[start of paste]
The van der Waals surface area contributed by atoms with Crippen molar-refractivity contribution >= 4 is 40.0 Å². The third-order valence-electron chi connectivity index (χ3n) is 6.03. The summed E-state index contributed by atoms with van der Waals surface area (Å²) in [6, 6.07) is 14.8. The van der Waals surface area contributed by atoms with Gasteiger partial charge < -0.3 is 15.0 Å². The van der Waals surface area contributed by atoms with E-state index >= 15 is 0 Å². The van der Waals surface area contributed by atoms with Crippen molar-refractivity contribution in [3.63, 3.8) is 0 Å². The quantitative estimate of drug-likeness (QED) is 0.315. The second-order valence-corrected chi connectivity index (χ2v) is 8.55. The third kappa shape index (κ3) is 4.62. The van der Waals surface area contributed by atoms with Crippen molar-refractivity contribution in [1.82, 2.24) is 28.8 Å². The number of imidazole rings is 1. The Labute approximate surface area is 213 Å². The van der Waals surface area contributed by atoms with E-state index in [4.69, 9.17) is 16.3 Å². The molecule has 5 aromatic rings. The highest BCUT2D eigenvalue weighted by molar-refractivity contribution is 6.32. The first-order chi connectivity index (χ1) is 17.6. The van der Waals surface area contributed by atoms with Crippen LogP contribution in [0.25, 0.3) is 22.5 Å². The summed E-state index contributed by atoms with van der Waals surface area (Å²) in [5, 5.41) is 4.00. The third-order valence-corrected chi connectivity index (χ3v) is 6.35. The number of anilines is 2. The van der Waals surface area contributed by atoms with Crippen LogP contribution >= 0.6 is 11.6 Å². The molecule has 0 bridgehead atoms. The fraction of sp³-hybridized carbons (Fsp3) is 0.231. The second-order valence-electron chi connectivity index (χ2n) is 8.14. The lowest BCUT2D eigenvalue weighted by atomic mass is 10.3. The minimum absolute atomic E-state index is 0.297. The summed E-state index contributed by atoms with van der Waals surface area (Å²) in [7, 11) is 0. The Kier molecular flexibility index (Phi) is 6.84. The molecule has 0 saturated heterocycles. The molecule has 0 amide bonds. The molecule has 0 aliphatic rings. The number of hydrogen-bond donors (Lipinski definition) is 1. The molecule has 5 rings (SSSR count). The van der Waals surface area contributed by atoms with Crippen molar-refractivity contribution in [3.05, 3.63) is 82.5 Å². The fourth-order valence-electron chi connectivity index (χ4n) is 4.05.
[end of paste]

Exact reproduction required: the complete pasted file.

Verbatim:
The van der Waals surface area contributed by atoms with Crippen molar-refractivity contribution >= 4 is 40.0 Å². The third-order valence-electron chi connectivity index (χ3n) is 6.03. The summed E-state index contributed by atoms with van der Waals surface area (Å²) in [6, 6.07) is 14.8. The van der Waals surface area contributed by atoms with Gasteiger partial charge < -0.3 is 15.0 Å². The van der Waals surface area contributed by atoms with E-state index >= 15 is 0 Å². The van der Waals surface area contributed by atoms with Crippen molar-refractivity contribution in [3.63, 3.8) is 0 Å². The quantitative estimate of drug-likeness (QED) is 0.315. The second-order valence-corrected chi connectivity index (χ2v) is 8.55. The third kappa shape index (κ3) is 4.62. The van der Waals surface area contributed by atoms with Crippen molar-refractivity contribution in [1.82, 2.24) is 28.8 Å². The number of imidazole rings is 1. The Labute approximate surface area is 213 Å². The van der Waals surface area contributed by atoms with E-state index in [4.69, 9.17) is 16.3 Å². The molecule has 5 aromatic rings. The highest BCUT2D eigenvalue weighted by molar-refractivity contribution is 6.32. The first-order chi connectivity index (χ1) is 17.6. The van der Waals surface area contributed by atoms with Crippen LogP contribution in [0.25, 0.3) is 22.5 Å². The summed E-state index contributed by atoms with van der Waals surface area (Å²) in [5, 5.41) is 4.00. The third-order valence-corrected chi connectivity index (χ3v) is 6.35. The number of anilines is 2. The van der Waals surface area contributed by atoms with Crippen LogP contribution >= 0.6 is 11.6 Å². The molecule has 0 bridgehead atoms. The fraction of sp³-hybridized carbons (Fsp3) is 0.231. The second-order valence-electron chi connectivity index (χ2n) is 8.14. The lowest BCUT2D eigenvalue weighted by atomic mass is 10.3. The minimum absolute atomic E-state index is 0.297. The summed E-state index contributed by atoms with van der Waals surface area (Å²) in [7, 11) is 0. The Kier molecular flexibility index (Phi) is 6.84. The molecule has 0 saturated heterocycles. The molecule has 0 amide bonds. The molecule has 0 aliphatic rings. The number of hydrogen-bond donors (Lipinski definition) is 1. The molecule has 5 rings (SSSR count). The van der Waals surface area contributed by atoms with Crippen molar-refractivity contribution in [3.05, 3.63) is 82.5 Å². The fourth-order valence-electron chi connectivity index (χ4n) is 4.05.